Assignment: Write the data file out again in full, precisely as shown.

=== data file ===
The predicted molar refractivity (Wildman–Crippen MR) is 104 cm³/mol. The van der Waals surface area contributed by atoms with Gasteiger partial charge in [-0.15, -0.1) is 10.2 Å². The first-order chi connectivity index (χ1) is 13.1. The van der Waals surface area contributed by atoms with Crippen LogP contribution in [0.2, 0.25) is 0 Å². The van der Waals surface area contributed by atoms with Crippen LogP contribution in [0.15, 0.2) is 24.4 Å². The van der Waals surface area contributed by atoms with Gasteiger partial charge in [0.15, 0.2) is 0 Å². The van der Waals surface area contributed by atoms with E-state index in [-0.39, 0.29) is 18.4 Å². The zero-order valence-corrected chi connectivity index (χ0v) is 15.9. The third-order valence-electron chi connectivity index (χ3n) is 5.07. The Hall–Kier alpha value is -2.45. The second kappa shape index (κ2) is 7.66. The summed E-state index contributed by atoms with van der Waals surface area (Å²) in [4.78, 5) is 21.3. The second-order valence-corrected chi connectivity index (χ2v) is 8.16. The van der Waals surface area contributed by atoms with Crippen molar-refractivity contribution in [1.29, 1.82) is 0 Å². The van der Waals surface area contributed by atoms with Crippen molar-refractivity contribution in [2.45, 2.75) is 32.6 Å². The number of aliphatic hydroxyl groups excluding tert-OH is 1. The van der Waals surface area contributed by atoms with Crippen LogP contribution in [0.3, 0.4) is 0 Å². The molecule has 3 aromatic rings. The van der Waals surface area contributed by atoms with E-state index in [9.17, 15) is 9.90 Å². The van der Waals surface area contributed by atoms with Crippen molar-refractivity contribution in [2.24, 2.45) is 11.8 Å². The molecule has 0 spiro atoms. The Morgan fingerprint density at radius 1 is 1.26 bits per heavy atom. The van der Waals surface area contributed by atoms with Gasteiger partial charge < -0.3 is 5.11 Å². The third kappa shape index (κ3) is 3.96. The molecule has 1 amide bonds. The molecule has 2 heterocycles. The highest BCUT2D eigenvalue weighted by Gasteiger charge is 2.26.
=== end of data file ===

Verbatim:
The predicted molar refractivity (Wildman–Crippen MR) is 104 cm³/mol. The van der Waals surface area contributed by atoms with Gasteiger partial charge in [-0.15, -0.1) is 10.2 Å². The first-order chi connectivity index (χ1) is 13.1. The van der Waals surface area contributed by atoms with Crippen LogP contribution in [0.2, 0.25) is 0 Å². The van der Waals surface area contributed by atoms with Crippen LogP contribution in [0.15, 0.2) is 24.4 Å². The van der Waals surface area contributed by atoms with Gasteiger partial charge in [0.15, 0.2) is 0 Å². The van der Waals surface area contributed by atoms with E-state index in [-0.39, 0.29) is 18.4 Å². The zero-order valence-corrected chi connectivity index (χ0v) is 15.9. The third-order valence-electron chi connectivity index (χ3n) is 5.07. The Hall–Kier alpha value is -2.45. The second kappa shape index (κ2) is 7.66. The summed E-state index contributed by atoms with van der Waals surface area (Å²) in [4.78, 5) is 21.3. The second-order valence-corrected chi connectivity index (χ2v) is 8.16. The van der Waals surface area contributed by atoms with Crippen molar-refractivity contribution in [1.29, 1.82) is 0 Å². The van der Waals surface area contributed by atoms with Crippen molar-refractivity contribution in [2.45, 2.75) is 32.6 Å². The number of aliphatic hydroxyl groups excluding tert-OH is 1. The van der Waals surface area contributed by atoms with Crippen LogP contribution in [0.3, 0.4) is 0 Å². The molecule has 3 aromatic rings. The van der Waals surface area contributed by atoms with E-state index in [9.17, 15) is 9.90 Å². The van der Waals surface area contributed by atoms with Crippen molar-refractivity contribution in [2.24, 2.45) is 11.8 Å². The molecule has 0 spiro atoms. The Morgan fingerprint density at radius 1 is 1.26 bits per heavy atom. The van der Waals surface area contributed by atoms with Gasteiger partial charge < -0.3 is 5.11 Å². The third kappa shape index (κ3) is 3.96. The molecule has 1 amide bonds. The molecule has 2 heterocycles. The highest BCUT2D eigenvalue weighted by Gasteiger charge is 2.26.